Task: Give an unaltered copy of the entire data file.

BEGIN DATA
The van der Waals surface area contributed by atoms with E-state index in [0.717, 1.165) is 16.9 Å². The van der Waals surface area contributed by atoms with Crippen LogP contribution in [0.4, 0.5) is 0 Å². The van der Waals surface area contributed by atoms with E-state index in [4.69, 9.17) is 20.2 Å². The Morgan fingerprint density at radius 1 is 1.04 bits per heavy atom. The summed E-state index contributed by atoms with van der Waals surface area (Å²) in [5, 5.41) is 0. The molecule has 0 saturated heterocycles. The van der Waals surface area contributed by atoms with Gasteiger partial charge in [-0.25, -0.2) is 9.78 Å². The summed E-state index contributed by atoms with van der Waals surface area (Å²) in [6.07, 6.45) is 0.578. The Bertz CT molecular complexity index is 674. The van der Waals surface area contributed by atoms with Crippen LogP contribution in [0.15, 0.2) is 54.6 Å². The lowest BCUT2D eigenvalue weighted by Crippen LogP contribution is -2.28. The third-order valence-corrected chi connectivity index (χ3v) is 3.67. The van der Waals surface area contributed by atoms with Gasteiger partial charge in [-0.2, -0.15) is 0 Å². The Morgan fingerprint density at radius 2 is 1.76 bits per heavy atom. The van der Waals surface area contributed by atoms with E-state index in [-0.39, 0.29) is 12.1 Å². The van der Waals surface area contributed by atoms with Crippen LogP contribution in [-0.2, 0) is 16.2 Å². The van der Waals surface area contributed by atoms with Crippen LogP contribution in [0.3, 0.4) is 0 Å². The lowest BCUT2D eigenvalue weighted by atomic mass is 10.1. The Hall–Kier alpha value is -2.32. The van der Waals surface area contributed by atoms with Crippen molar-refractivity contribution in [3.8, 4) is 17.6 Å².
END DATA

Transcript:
The van der Waals surface area contributed by atoms with E-state index in [0.717, 1.165) is 16.9 Å². The van der Waals surface area contributed by atoms with Crippen LogP contribution in [0.4, 0.5) is 0 Å². The van der Waals surface area contributed by atoms with E-state index in [4.69, 9.17) is 20.2 Å². The Morgan fingerprint density at radius 1 is 1.04 bits per heavy atom. The summed E-state index contributed by atoms with van der Waals surface area (Å²) in [5, 5.41) is 0. The molecule has 0 saturated heterocycles. The van der Waals surface area contributed by atoms with Gasteiger partial charge in [-0.25, -0.2) is 9.78 Å². The summed E-state index contributed by atoms with van der Waals surface area (Å²) in [6.07, 6.45) is 0.578. The Bertz CT molecular complexity index is 674. The van der Waals surface area contributed by atoms with Crippen LogP contribution in [0.15, 0.2) is 54.6 Å². The lowest BCUT2D eigenvalue weighted by Crippen LogP contribution is -2.28. The third-order valence-corrected chi connectivity index (χ3v) is 3.67. The van der Waals surface area contributed by atoms with Gasteiger partial charge in [-0.2, -0.15) is 0 Å². The Morgan fingerprint density at radius 2 is 1.76 bits per heavy atom. The van der Waals surface area contributed by atoms with E-state index in [-0.39, 0.29) is 12.1 Å². The van der Waals surface area contributed by atoms with Crippen LogP contribution in [-0.2, 0) is 16.2 Å². The van der Waals surface area contributed by atoms with Crippen LogP contribution in [0.3, 0.4) is 0 Å². The lowest BCUT2D eigenvalue weighted by atomic mass is 10.1. The Hall–Kier alpha value is -2.32. The van der Waals surface area contributed by atoms with Crippen molar-refractivity contribution in [3.8, 4) is 17.6 Å².